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FOCUS: Suga facing growing hurdles on road to Olympic success

Tokyo, April 16 (Jiji Press)–With fewer than 100 days until the scheduled start of the Tokyo Olympic and Paralympic Games, Japanese Prime Minister Yoshihide Suga’s path to a successful staging of the events is becoming increasingly rocky as novel coronavirus infections spread more rapidly than expected.


The Suga administration claims that it is doing all it can to curb the spread of the virus, aiming to achieve “safe and secure” Olympics that serve as “a testament that humanity has overcome the novel coronavirus.” The government has also painted the games as an opportunity to showcase Japan’s recovery from the March 2011 major earthquake and tsunami.


While it has bowed to the reality of being unable to host the games in its full form, the administration has maintained that the event will not be canceled.


“The Olympics will go on in any event,” a senior official from the prime minister’s office said.


But the possibility of the government being forced to declare a third state of emergency over the coronavirus epidemic has cast a shadow over the future of the Tokyo Games.


The rise in coronavirus infections presents a catch-22 for Suga, as he may be forced to take responsibility if the Olympics trigger a further spread of the virus, while cancellation may amount to an admission of failure for government coronavirus policy measures.


Both outcomes are seen as damning for Suga, who faces a re-election vote as president of the ruling Liberal Democratic Party in September, as well as a House of Representatives election by October, when the term of current Lower House lawmakers are set to expire.


“If (the Olympic Games) are canceled, people will start to drift away from Suga,” a middle-ranking member of the LDP said.

Hinging on Pre-emergency Steps

The government is closely watching the efficacy of coronavirus pre-emergency steps implemented in Tokyo, which has seen new infections steadily increase, through May 11.


The steps, which enable local authorities to implement strict measures to prevent the spread of infections, cover central Tokyo’s 23 wards, including the locations of many Olympic venues, as well as cities in the capital such as Chofu, the home of the games’ soccer venue.


The results of the move are seen directly impacting whether Japan will be able to put on the Olympics as planned.


Chief Cabinet Secretary Katsunobu Kato declined to comment directly on Wednesday on whether the government will stick to its plan of holding the games even if the pre-emergency is extended or replaced by a state of emergency.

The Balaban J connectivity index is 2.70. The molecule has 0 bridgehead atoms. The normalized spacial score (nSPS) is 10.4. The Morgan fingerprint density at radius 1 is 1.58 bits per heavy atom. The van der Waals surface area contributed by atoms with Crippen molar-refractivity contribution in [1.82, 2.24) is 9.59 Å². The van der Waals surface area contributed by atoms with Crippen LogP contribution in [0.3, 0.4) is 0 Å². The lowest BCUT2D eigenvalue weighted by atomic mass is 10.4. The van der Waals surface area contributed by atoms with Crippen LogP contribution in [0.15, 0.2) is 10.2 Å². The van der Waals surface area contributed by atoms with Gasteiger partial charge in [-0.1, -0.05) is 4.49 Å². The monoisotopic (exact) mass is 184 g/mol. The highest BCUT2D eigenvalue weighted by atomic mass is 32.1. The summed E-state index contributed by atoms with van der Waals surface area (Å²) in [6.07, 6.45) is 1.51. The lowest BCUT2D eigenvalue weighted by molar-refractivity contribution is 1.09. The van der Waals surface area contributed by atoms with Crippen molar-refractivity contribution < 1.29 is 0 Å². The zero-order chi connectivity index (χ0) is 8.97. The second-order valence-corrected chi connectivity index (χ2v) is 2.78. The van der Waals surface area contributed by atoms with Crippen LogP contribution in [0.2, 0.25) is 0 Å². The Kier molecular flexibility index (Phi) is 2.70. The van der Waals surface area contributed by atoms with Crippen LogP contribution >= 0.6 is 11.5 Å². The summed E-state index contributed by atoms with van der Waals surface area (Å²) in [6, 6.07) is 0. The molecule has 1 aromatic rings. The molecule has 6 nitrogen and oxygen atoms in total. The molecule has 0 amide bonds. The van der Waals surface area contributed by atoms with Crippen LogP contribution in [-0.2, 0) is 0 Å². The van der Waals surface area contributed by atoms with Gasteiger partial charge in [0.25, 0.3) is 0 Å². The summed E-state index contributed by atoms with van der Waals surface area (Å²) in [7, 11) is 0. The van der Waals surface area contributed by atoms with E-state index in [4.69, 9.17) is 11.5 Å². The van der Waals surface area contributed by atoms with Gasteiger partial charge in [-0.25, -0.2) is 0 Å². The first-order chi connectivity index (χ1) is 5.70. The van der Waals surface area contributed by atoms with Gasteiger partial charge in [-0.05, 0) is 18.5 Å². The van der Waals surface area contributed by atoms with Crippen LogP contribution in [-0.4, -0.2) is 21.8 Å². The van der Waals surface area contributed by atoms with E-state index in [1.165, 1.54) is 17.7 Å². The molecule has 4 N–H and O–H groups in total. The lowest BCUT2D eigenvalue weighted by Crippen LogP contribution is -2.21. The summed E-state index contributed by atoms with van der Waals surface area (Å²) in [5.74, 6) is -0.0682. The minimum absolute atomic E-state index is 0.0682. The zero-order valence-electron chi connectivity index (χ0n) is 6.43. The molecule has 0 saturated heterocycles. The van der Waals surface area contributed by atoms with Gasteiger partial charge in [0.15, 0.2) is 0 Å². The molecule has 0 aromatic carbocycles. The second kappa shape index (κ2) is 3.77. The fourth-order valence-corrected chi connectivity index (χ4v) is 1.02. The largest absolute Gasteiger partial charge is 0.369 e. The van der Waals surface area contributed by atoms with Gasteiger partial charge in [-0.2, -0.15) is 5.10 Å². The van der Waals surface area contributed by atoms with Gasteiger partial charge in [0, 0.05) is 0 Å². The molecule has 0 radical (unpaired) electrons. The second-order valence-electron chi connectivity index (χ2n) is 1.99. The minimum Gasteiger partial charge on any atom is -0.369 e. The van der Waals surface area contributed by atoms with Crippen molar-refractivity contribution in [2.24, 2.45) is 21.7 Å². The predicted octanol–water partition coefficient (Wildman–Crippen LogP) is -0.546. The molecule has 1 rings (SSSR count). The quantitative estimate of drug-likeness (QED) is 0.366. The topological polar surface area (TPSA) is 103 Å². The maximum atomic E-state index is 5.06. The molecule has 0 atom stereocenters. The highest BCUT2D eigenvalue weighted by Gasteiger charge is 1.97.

“We will continue preparations for holding the games while monitoring infections in and outside Japan, as well as cooperating closely with the Tokyo metropolitan government,” Kato said in a press conference.

No Plans for Olympic Diplomacy

The Japanese public is far from happy about the Tokyo Games, with events linked to the Olympic torch relay having been downsized due to the epidemic.


It is unclear whether the country will receive foreign leaders and other dignitaries at the games, as it has decided to ban overseas spectators in a bid to boost border measures against the virus.


The uncertainty is casting a cloud over the Suga administration’s hopes to use the opportunity to engage in summit diplomacy ahead of the Lower House election.


Nonetheless, the prime minister is steadfast in his basic strategy of calling a snap election after guiding the Tokyo Games to success. In line with this strategy, Suga plans to attend the opening ceremony of the Olympics, due to be held at the Japan National Stadium in Tokyo on July 23, after having skipped a ceremony for the start of the Olympic torch relay on March 25.


But with vaccinations for elderly citizens only having begun recently, it is unclear whether the government will be able to get the epidemic under control by the summer games.


“We have no way of knowing what (the state of infections) will be by the time the Olympics begin,” a government official said.

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